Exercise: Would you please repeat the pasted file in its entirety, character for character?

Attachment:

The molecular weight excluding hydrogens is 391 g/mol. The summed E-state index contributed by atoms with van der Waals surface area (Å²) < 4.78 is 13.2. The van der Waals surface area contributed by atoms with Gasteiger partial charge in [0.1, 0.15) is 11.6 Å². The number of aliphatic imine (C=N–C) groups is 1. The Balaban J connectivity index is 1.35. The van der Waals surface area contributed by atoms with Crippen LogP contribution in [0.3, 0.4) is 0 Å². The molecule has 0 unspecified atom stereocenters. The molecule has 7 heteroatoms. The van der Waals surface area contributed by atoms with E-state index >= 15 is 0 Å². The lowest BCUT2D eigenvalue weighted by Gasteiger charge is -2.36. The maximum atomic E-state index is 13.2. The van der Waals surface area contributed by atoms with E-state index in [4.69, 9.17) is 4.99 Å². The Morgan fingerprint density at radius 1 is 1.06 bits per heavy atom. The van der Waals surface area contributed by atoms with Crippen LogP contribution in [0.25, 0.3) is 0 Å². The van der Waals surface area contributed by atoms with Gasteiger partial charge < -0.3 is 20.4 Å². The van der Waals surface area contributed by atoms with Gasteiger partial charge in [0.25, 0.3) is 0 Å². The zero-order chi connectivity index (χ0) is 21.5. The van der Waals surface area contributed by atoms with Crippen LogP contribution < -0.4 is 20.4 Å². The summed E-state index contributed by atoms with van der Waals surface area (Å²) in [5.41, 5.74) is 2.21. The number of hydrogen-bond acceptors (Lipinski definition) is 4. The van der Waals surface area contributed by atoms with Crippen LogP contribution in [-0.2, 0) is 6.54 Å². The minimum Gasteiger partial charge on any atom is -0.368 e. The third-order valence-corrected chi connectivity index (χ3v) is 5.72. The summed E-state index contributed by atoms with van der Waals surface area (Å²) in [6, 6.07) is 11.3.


The molecular weight excluding hydrogens is 391 g/mol. The summed E-state index contributed by atoms with van der Waals surface area (Å²) < 4.78 is 13.2. The van der Waals surface area contributed by atoms with Gasteiger partial charge in [0.1, 0.15) is 11.6 Å². The number of aliphatic imine (C=N–C) groups is 1. The Balaban J connectivity index is 1.35. The van der Waals surface area contributed by atoms with Crippen LogP contribution in [0.3, 0.4) is 0 Å². The molecule has 0 unspecified atom stereocenters. The molecule has 7 heteroatoms. The van der Waals surface area contributed by atoms with E-state index >= 15 is 0 Å². The lowest BCUT2D eigenvalue weighted by Gasteiger charge is -2.36. The maximum atomic E-state index is 13.2. The van der Waals surface area contributed by atoms with E-state index in [4.69, 9.17) is 4.99 Å². The Morgan fingerprint density at radius 1 is 1.06 bits per heavy atom. The van der Waals surface area contributed by atoms with Crippen LogP contribution in [0.25, 0.3) is 0 Å². The van der Waals surface area contributed by atoms with Gasteiger partial charge < -0.3 is 20.4 Å². The van der Waals surface area contributed by atoms with Gasteiger partial charge in [0.25, 0.3) is 0 Å². The zero-order chi connectivity index (χ0) is 21.5. The van der Waals surface area contributed by atoms with Crippen LogP contribution < -0.4 is 20.4 Å². The summed E-state index contributed by atoms with van der Waals surface area (Å²) in [5.41, 5.74) is 2.21. The number of hydrogen-bond acceptors (Lipinski definition) is 4. The van der Waals surface area contributed by atoms with Crippen LogP contribution in [-0.2, 0) is 6.54 Å². The minimum Gasteiger partial charge on any atom is -0.368 e. The third-order valence-corrected chi connectivity index (χ3v) is 5.72. The summed E-state index contributed by atoms with van der Waals surface area (Å²) in [6, 6.07) is 11.3.